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DVD - Daredevil vs Spider-Man

Release Information:
Format: DVD
Packaging Type: Amaray
Media Quantity: 1
Run Time: 79 Minutes

Episodes:
Framed
The Man Without Fear
The Ultimate Slayer
Tombstone
Aspect Ratio(s):

Edition Details:
Encoding: Region 1
Animated, Color



Review And Scans By Amazing Spidey

As a Daredevil and Spider-Man fan I thoroughly enjoyed the two-part Daredevil episode. It showed the origins of several characters in the series, both new and old.

The first one, obviously, is Daredevil. The story is spread out over the episodes "Framed" and "The Man Without Fear." While not entirely faithful to the comics, it is still an interesting story that played out well in the episode. It also delivers the origin of The Kingpin, a longtime Spidey villain, who appeared in most episodes throughout the show. Episode three on the disc is "The Ultimate Slayer." This episode deals with the events from the previous two-parter. It involves Smythe, the Kingpin's assistant, being changed into a cyborg after he attempted to double-cross the Kingpin. While the story felt slightly rushed to me, it was still an enjoyable episode. Up next is "Tombstone," which has nothing to do with the previous three episodes but is next in the production order. The episode which shows the origin of Tombstone, is a definitely underrated episode which stays faithful to the comic series.

The DVD looks great. It has very little grain and the picture presentation is up to par with the previous two releases. In addition, the audio is slightly better this time around, and Spidey's voice isn't as deep as before, which I prefer. The episodes are still shown in full screen, but that was expected. Whilst it's not a stunning transfer, the disc's presentation is perfectly exceptable.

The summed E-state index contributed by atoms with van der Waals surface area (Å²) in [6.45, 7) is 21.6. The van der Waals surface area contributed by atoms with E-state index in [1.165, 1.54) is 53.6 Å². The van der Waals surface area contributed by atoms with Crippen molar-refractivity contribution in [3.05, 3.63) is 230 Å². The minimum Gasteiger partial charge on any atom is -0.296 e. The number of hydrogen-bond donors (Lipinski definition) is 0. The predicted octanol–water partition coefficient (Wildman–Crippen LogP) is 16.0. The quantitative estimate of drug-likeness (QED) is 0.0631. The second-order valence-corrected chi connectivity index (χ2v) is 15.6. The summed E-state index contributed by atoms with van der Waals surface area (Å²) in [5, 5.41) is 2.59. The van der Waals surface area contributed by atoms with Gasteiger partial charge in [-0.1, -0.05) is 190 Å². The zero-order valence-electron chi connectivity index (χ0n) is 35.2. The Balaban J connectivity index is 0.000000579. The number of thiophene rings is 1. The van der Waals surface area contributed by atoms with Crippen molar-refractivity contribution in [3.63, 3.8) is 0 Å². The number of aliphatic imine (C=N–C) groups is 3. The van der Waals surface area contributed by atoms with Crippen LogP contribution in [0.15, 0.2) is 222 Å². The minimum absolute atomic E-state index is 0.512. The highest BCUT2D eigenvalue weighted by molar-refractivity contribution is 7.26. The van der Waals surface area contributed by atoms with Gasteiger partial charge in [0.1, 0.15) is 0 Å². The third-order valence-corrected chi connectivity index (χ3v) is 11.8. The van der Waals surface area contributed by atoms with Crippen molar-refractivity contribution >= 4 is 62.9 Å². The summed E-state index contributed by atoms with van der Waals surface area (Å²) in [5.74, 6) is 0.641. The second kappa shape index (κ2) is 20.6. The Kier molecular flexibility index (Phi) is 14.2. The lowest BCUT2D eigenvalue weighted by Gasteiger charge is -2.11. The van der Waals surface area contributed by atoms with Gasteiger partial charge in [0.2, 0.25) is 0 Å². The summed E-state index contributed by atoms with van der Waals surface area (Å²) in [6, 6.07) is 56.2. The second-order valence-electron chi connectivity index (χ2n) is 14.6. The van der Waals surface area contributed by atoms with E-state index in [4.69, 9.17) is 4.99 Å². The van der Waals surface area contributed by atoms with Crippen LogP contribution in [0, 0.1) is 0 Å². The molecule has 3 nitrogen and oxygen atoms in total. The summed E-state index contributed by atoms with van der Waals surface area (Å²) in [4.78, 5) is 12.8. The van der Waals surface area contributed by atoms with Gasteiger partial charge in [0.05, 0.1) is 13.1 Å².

The best extra is "A Blind Man Shall Lead Them". Whilst he's not as interesting as he was in the Spider-Man episodes, Daredevil looked better here. For a feature they didn't have to include, it was pretty cool.

The 1966 bonus episode was a treat although now they have all been remastered on DVD which a stunning transfer, this doesn't hold up. This episode is arguably the best of the 60's second season but man... Spider-Man spends a good 1/4 of the episode simply swinging around, doing nothing!

The episode introductions from Spider-Man co-creator Stan Lee were enjoyable, much like the previous DVD releases. Stan Lee's Soapbox was also a treat, but more focused on one subject than the previous discs. Though he focused mostly on Daredevil, he also talked about his meetings with Spider-Man and what they would talk about when they "met for a sandwich." Stan also talks about Daredevil's short-lived yellow costume and why it was changed, and the Kingpin becoming a Daredevil villain as well as a Spider-Man one.

There are three Easter eggs on the disc in the same place as they where on the previous Spider-Man: The Animated Series discs. In one Easter egg, Stan Lee talks about his catchphrase. Always good to get Stan Lee fluff. Still, can't deny I'd much rather be listening to John Semper talk about the actual show.

The menu has also been slightly tweaked from the previous DVD releases. It still has the villain theme featured in the previous two, but it then changes into "Shadow World." The effect actually is pretty spiffy and is the best of the Spidey menu's so far.

If you like either Spidey or Daredevil I would strongly recommend picking this DVD up. It should keep fans of Spider-Man: The Animated Series happy until the sets (hopefully!) arrive.